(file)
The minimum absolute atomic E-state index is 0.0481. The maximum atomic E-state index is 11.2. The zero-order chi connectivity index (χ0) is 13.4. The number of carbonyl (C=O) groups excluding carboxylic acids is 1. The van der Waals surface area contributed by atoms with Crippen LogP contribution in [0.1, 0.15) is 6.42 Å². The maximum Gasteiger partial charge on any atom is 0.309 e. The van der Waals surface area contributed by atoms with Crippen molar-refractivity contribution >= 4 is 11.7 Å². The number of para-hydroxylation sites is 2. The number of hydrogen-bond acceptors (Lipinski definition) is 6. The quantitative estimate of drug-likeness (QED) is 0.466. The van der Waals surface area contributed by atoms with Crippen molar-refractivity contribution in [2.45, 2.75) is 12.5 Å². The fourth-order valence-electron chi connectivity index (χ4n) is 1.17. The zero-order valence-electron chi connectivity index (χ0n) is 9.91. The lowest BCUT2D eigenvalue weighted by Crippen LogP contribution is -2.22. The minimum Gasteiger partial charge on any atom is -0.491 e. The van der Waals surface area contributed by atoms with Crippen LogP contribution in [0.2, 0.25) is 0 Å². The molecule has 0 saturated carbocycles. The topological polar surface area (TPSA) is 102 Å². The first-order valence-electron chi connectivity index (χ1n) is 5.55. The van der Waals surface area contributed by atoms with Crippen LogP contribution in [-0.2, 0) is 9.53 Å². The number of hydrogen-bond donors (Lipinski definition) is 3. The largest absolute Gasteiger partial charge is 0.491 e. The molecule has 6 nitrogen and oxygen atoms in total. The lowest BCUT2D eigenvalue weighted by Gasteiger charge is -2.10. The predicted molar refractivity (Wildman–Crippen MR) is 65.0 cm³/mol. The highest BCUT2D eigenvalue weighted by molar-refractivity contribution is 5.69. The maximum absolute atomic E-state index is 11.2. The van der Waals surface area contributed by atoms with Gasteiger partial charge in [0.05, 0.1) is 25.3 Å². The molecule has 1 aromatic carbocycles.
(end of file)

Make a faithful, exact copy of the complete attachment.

The minimum absolute atomic E-state index is 0.0481. The maximum atomic E-state index is 11.2. The zero-order chi connectivity index (χ0) is 13.4. The number of carbonyl (C=O) groups excluding carboxylic acids is 1. The van der Waals surface area contributed by atoms with Crippen LogP contribution in [0.1, 0.15) is 6.42 Å². The maximum Gasteiger partial charge on any atom is 0.309 e. The van der Waals surface area contributed by atoms with Crippen molar-refractivity contribution >= 4 is 11.7 Å². The number of para-hydroxylation sites is 2. The number of hydrogen-bond acceptors (Lipinski definition) is 6. The quantitative estimate of drug-likeness (QED) is 0.466. The van der Waals surface area contributed by atoms with Crippen molar-refractivity contribution in [2.45, 2.75) is 12.5 Å². The fourth-order valence-electron chi connectivity index (χ4n) is 1.17. The zero-order valence-electron chi connectivity index (χ0n) is 9.91. The lowest BCUT2D eigenvalue weighted by Crippen LogP contribution is -2.22. The minimum Gasteiger partial charge on any atom is -0.491 e. The van der Waals surface area contributed by atoms with Crippen LogP contribution in [0.2, 0.25) is 0 Å². The molecule has 0 saturated carbocycles. The topological polar surface area (TPSA) is 102 Å². The first-order valence-electron chi connectivity index (χ1n) is 5.55. The van der Waals surface area contributed by atoms with Crippen LogP contribution in [-0.2, 0) is 9.53 Å². The number of hydrogen-bond donors (Lipinski definition) is 3. The largest absolute Gasteiger partial charge is 0.491 e. The molecule has 6 nitrogen and oxygen atoms in total. The lowest BCUT2D eigenvalue weighted by Gasteiger charge is -2.10. The predicted molar refractivity (Wildman–Crippen MR) is 65.0 cm³/mol. The highest BCUT2D eigenvalue weighted by molar-refractivity contribution is 5.69. The maximum absolute atomic E-state index is 11.2. The van der Waals surface area contributed by atoms with Gasteiger partial charge in [0.05, 0.1) is 25.3 Å². The molecule has 1 aromatic carbocycles.